Another year to create awareness about heart health as we mark ‘World Heart Day’. But have we really understood the criticality of cardiovascular diseases (CVD)? CVD which majorly comprises of ischemic heart disease and stroke, is the leading cause of death globally. WHO estimates that India accounts for just over a fifth of these deaths. The prevalence of CVD in India has risen over the past 2 decades due to population growth, aging, and a stable age-adjusted CVD mortality rate. Ischemic heart disease mortality is rising in India, with the greatest increases in young adults—especially those born after 1970. In less than two decades, ischemic heart disease mortality in rural India has surged and surpassed urban levels.
In India, the leading risk factors for CVDs (in 2016) included dietary risks, high systolic blood pressure, air pollution, high total cholesterol, tobacco use, high fasting plasma glucose, and high body mass index. The prevalence of high systolic blood pressure, high total cholesterol, and high fasting plasma glucose increased generally across India from 1990 to 2016.To reduce premature death and disability from CVD, India needs to implement population-level policies while strengthening and integrating its local, regional, and national health systems.
On the occasion of World Heart Day, Dr Pankaj Raut Interventional Cardiologist pointed out that, “Lifestyle choices play a vital role. Indians are worsening their risk for heart diseases with poor physical activity, a high-fat diet and by steadily shunning fruits and vegetables. In today’s stressful world, it has become crucial that each one of us takes some constructive steps to save the heart of our loved ones before it is too late, especially since prevention is easy and can substantially reduce cardiac risk.”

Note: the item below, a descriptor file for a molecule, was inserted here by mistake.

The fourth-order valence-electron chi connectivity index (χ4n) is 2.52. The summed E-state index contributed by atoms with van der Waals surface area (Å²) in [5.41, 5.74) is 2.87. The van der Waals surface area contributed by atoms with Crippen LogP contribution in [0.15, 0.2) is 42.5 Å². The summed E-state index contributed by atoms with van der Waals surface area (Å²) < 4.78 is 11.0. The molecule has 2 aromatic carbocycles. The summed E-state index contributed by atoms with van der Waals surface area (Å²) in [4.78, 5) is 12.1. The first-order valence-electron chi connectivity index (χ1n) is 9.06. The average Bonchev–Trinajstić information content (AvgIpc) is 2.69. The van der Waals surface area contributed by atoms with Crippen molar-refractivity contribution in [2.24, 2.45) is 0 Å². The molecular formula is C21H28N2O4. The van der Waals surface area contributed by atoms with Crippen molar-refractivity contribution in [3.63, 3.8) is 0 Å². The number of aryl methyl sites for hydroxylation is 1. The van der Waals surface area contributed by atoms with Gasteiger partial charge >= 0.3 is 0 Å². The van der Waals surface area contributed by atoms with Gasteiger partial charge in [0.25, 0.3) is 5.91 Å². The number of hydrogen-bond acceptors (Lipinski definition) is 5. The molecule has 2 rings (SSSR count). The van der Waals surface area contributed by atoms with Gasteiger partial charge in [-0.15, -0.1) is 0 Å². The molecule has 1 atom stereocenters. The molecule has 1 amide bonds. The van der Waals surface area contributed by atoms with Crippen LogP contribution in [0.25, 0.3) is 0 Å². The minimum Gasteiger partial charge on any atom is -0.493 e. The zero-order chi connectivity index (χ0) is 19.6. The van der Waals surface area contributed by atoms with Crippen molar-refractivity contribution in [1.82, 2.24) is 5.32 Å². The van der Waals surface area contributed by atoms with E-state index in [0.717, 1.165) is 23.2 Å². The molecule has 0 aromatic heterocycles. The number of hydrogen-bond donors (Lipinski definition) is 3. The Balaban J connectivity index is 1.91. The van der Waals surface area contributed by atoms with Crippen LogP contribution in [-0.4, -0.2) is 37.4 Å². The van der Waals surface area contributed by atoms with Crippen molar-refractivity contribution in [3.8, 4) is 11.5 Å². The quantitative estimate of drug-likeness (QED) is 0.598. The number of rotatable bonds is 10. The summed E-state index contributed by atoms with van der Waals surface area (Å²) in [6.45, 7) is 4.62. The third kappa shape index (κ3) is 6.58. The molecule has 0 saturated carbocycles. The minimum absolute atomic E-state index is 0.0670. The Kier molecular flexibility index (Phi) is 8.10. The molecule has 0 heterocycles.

To combat heart disease in India, according to Dr Pankaj Raut Interventional Cardiologist “There’s a need for a comprehensive approach, which will require improvements in basic amenities, healthcare facilities and, perhaps most importantly, education that will enable people to take responsibility for their own actions. For tuberculosis, you have TB clinics. For malaria, you have the malaria control programme. For cardiovascular diseases especially in rural areas, we have nothing so far. However, few companies have started education programme at their end but at the larger level a lot needs to be done.”
So, if you want to save your loved ones from this killer, it is important that we make some small changes in our and our loved one’s lives. It is essential to understand that at the end, it is in our hand to ensure Wellness of Heart of our loved ones. Let’s step up and start caring and BE A HEART HERO.